The tunnel’s online payment system has also received its share of criticism. The tunnel toll cannot be paid physically on location. Drivers are instead required to pay online for a single trip or register to be automatically charged for their journeys. The toll must be paid within three hours of travelling through the tunnel, otherwise it will be charged to the individual under whose name the vehicle is registered, with an additional ISK 1,000 charge.

Valgeir Bergmann, the tunnel’s director, says that while initially it was mostly Icelanders who were calling for assistance with registering themselves in the system, most calls now come from foreign travellers. An oft-repeated comment is that the tunnel lacks a parking lot or area where cars can pull over to read the information on the signs more closely. Such areas are now being constructed on both sides of the tunnel, though Valgeir asserts that they should not be necessary – as travellers are encouraged to register and pay the tunnel toll before setting off on their journey. He adds that there is a joint responsibility among car rental companies and tourism companies to inform foreign tourists about the toll and its payment methods.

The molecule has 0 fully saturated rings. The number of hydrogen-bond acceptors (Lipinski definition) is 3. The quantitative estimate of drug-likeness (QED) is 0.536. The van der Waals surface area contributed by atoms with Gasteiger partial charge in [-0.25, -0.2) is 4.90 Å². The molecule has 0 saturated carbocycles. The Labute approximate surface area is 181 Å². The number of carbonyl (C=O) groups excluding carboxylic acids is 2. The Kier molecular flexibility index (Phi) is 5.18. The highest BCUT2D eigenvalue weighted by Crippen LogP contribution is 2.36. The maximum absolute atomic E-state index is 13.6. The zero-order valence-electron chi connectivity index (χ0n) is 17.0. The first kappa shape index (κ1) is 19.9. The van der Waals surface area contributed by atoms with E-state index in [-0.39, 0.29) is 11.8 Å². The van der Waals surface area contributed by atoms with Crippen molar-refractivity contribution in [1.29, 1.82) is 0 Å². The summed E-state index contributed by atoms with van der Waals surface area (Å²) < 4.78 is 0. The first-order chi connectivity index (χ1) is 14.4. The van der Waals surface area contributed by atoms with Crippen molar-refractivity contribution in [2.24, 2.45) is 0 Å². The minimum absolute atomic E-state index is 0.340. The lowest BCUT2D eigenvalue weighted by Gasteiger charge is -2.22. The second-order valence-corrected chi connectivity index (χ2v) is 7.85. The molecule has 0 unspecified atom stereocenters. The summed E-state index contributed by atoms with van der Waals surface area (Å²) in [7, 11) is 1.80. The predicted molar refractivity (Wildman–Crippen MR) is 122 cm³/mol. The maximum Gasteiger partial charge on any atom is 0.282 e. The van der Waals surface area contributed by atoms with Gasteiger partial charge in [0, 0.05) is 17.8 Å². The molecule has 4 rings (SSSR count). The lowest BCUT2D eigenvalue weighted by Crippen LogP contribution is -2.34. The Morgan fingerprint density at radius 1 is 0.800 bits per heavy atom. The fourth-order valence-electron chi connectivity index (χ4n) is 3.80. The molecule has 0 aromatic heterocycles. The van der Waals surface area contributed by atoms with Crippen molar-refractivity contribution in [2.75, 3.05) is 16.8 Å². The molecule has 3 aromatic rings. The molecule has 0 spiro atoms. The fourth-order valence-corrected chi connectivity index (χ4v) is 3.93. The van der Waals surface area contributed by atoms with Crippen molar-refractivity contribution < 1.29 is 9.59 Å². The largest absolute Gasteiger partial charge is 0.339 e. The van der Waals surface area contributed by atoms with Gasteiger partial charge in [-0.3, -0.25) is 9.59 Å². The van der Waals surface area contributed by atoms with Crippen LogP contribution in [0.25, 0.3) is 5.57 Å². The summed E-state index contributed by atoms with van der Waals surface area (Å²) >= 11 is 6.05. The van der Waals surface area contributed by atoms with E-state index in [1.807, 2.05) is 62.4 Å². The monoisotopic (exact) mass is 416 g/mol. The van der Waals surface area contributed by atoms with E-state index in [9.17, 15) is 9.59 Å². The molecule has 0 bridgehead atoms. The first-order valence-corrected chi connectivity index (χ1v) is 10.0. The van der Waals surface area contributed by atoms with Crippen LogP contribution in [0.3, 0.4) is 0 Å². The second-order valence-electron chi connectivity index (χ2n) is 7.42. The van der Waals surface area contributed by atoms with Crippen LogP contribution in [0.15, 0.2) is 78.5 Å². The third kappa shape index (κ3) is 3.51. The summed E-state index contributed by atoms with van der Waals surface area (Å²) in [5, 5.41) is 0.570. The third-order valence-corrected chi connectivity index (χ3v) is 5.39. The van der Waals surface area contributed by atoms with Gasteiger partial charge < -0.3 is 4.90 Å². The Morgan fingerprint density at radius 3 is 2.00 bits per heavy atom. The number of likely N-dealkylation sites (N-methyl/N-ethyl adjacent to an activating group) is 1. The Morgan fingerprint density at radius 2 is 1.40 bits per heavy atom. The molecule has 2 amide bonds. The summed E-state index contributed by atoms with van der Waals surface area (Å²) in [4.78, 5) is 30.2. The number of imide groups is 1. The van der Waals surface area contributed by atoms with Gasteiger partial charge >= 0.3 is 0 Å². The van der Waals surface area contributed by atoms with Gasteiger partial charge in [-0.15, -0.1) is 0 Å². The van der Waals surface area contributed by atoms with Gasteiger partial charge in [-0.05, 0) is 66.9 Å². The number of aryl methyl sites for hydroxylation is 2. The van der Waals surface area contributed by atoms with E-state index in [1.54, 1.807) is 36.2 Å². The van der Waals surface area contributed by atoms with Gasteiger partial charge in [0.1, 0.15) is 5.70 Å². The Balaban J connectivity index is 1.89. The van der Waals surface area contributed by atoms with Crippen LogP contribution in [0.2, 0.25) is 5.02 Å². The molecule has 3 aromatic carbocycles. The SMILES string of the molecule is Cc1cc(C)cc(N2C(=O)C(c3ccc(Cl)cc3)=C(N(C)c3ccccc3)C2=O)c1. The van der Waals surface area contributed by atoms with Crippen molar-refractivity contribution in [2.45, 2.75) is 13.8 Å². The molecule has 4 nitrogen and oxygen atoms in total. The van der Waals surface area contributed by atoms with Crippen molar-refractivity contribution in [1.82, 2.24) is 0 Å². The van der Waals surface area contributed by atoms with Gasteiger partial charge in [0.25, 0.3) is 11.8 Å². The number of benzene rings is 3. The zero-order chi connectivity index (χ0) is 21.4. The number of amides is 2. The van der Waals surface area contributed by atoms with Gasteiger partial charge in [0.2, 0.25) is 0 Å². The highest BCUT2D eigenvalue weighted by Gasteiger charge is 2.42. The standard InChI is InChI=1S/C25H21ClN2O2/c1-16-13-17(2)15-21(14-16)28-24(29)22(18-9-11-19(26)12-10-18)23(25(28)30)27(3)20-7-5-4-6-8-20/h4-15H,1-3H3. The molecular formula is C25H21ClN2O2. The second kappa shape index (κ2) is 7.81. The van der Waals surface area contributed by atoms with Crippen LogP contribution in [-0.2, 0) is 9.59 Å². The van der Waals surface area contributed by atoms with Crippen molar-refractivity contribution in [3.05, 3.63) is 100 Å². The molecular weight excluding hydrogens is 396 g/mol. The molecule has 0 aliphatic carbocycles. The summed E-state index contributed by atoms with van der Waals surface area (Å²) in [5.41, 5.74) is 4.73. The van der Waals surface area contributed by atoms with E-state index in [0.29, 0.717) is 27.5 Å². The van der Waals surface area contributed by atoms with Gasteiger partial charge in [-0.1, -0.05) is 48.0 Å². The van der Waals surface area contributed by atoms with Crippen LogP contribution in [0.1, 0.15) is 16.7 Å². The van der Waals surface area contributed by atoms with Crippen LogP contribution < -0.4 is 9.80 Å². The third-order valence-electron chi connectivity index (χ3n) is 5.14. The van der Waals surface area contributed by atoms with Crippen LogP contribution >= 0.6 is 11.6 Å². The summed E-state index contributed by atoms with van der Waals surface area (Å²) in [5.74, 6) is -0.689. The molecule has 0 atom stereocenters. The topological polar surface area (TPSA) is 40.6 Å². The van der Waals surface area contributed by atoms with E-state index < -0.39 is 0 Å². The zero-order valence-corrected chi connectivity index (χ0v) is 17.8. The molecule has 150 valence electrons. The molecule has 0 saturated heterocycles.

Belugas Little White and Little Grey Arrive in Iceland

Cargolux beluga plane

Beluga whale sisters Little White and Little Grey have arrived in Iceland, RÚV reports. The whales took a long journey from their previous home in Shanghai, China, to their new one: a specially-built open-sea sanctuary located in the Westman Islands. The sanctuary is the first of its kind, and as close to living in the wild as is possible for the animals, which were raised in captivity and until now kept in concrete pools.

Little White and Little Grey left Shanghai at 3.00am on June 19, taking a direct flight to Keflavík on a specially-outfitted plane arranged by company Cargolux. Chief Pilot Brynjar Örn Sveinjónsson said the flight went well. “They were maybe a little bit stressed at first, but then they calmed down and were very calm for the whole trip.” According to a veterinarian, one of the whales managed to sleep deeply throughout the flight. The trip was originally scheduled to take place in April, but was delayed due to bad weather.

The whales were received in Iceland by officials from the Icelandic Food and Veterinary Authority (MAST), and were then driven to Landeyjarhöfn harbour, South Iceland, from which they were transported by ferry to the Westman Islands, their new home. The whales will now undergo a 40-day quarantine in specially-built pools. Once the quarantine is over, they will be transported to an open-sea pen, where they will spend most of their time from now on.

Chinese Ambassador to Iceland Jin Zhijian has stated that Little White and Little Grey are famous in his home country, and has no doubt their residence in the Westman Islands will attract more Chinese tourists to Iceland. “I can imagine there will be more kids who have seen the [whales in China] and miss them a lot and want to visit them here,” he stated.